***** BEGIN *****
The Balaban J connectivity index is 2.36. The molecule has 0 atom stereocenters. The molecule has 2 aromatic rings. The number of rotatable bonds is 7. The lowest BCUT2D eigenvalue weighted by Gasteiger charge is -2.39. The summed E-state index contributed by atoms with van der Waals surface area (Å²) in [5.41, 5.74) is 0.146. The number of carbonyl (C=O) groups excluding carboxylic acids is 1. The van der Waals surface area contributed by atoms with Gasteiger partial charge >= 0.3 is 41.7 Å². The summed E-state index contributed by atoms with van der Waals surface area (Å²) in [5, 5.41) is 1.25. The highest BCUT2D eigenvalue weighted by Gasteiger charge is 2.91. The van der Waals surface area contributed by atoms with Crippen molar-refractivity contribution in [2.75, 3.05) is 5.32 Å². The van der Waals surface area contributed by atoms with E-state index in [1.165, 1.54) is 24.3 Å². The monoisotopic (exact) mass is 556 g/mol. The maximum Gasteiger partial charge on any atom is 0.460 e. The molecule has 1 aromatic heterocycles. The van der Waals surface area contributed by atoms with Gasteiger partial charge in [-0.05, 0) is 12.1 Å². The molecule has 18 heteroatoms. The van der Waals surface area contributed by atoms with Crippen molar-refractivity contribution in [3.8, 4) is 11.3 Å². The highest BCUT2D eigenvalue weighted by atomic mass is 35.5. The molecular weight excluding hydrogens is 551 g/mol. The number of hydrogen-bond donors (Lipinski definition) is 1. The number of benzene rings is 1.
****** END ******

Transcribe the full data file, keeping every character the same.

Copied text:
The Balaban J connectivity index is 2.36. The molecule has 0 atom stereocenters. The molecule has 2 aromatic rings. The number of rotatable bonds is 7. The lowest BCUT2D eigenvalue weighted by Gasteiger charge is -2.39. The summed E-state index contributed by atoms with van der Waals surface area (Å²) in [5.41, 5.74) is 0.146. The number of carbonyl (C=O) groups excluding carboxylic acids is 1. The van der Waals surface area contributed by atoms with Gasteiger partial charge >= 0.3 is 41.7 Å². The summed E-state index contributed by atoms with van der Waals surface area (Å²) in [5, 5.41) is 1.25. The highest BCUT2D eigenvalue weighted by Gasteiger charge is 2.91. The van der Waals surface area contributed by atoms with Crippen molar-refractivity contribution in [2.75, 3.05) is 5.32 Å². The van der Waals surface area contributed by atoms with E-state index in [1.165, 1.54) is 24.3 Å². The monoisotopic (exact) mass is 556 g/mol. The maximum Gasteiger partial charge on any atom is 0.460 e. The molecule has 1 aromatic heterocycles. The van der Waals surface area contributed by atoms with Gasteiger partial charge in [-0.05, 0) is 12.1 Å². The molecule has 18 heteroatoms. The van der Waals surface area contributed by atoms with Crippen molar-refractivity contribution in [3.8, 4) is 11.3 Å². The highest BCUT2D eigenvalue weighted by atomic mass is 35.5. The molecular weight excluding hydrogens is 551 g/mol. The number of hydrogen-bond donors (Lipinski definition) is 1. The number of benzene rings is 1.